At Provoke we’re increasingly focussing on visual design and how this influences a user’s comprehension of content, interactivity and pathways.
Coming up with a nice-looking visual design usually isn’t the greatest challenge – the real magic lies in the delicate interplay between the brand, content, navigation pathways, interactive tools and how the visuals impact user behaviour.
There’s no doubt about it – visuals (including photos, typography and colour) hugely transform a black-and-white screen prototype – taking the concept a step closer to reality.
But the very act of adding shapes and colour actually changes user perception (and potentially their behaviour). This is where visual design done in isolation (or ignorance) can potentially unravel a great user experience (and in some cases make a smart-looking website incoherent to the user).
A classic example is a design object which looks like a link (but isn’t) and text which looks like a design element but is actually a link.
This issue has been boiling my blood in recent months…
I’ve seen a number of brilliant well-thought out website architectures effectively ruined by visual designs which ignore basic principals of user focus and legibility within the context of an online environment.
Even more gut-wrenching are existing sites which had already proven their success through such techniques as usability testing, direct customer feedback and usage metrics – but then redesigned without any consideration to the underlying architecture of the user experience.
These companies are basically shooting themselves in the foot.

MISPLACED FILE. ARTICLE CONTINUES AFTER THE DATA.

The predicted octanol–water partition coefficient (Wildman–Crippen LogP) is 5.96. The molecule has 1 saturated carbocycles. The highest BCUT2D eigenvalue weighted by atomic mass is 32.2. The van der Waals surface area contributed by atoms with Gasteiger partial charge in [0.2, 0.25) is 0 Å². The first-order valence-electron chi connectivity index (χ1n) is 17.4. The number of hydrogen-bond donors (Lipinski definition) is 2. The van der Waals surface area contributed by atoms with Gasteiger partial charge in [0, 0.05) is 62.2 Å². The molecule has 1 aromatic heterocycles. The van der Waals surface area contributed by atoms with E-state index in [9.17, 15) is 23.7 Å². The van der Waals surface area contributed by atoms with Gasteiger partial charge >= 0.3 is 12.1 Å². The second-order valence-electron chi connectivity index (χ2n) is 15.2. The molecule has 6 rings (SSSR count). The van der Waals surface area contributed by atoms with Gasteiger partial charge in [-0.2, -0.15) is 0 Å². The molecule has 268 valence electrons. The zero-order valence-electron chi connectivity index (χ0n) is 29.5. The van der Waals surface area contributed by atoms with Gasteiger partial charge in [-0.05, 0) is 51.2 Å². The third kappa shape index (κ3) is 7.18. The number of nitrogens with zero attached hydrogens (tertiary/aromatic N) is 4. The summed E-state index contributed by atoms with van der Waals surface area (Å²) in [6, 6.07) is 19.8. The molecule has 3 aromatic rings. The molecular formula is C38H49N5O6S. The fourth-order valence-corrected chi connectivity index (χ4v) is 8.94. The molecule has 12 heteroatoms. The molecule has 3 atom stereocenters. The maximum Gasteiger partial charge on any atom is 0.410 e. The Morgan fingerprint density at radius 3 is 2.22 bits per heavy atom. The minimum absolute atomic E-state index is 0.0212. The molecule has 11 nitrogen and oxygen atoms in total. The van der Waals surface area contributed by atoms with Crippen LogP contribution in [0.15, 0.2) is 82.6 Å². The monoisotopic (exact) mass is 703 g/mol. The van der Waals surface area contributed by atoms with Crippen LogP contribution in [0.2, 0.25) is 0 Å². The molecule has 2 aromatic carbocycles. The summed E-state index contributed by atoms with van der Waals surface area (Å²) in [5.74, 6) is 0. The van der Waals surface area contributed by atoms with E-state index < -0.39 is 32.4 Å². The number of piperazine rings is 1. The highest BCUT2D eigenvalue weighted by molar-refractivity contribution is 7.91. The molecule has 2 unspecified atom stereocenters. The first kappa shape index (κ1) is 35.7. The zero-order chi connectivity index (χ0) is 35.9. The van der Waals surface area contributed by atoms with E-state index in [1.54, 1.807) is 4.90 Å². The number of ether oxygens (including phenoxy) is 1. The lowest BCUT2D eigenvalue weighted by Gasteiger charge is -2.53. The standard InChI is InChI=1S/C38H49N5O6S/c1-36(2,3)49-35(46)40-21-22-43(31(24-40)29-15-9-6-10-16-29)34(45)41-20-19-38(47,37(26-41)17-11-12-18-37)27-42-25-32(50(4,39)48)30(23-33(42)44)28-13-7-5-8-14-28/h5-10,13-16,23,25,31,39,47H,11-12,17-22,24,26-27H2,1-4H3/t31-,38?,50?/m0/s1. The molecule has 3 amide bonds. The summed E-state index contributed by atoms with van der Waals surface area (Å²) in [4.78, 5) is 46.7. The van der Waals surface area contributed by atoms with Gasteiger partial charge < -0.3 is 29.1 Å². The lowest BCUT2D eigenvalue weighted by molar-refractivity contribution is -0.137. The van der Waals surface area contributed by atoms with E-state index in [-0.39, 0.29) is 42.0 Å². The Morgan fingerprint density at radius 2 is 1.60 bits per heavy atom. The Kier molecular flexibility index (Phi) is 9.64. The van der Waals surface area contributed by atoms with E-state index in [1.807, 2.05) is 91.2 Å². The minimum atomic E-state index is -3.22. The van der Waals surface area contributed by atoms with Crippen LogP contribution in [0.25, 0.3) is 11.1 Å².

And I’m not just talking about amateurish looking designs, but sites with an expensive feel. Looking slick and expensive isn’t enough!
To get to the point – if you’re serious about the success of your online presence you need a visual designer who understands the full gamut of user experience design*. If they don’t, then partner your visual designer (or agency) with an information architect or interaction designer who does.
Using personas (customer profiles) is a great way to keep the focus on the user and their goals. If you’re on a project which utilises personas then encourage everyone involved to read and discuss these – it should help the design team create an affinity with the types of people the site is intended for.
At Provoke we also create persona mood boards to help guide the visuals and consider each design decision in the context of the intended user experience. If the user experience designer intended the user to focus on a certain part of the screen first, then the visual design should help support this goal through use of colour or a design element which draws the eye.
So, if you’re about to redesign or build a new site – remember, you can’t separate visual design from user experience design – they need each other!
* User Experience (UX) Design begins by understanding the business, branding and user goals. It involves crafting of site structure, content, interactive features and proving design effectiveness through usability testing.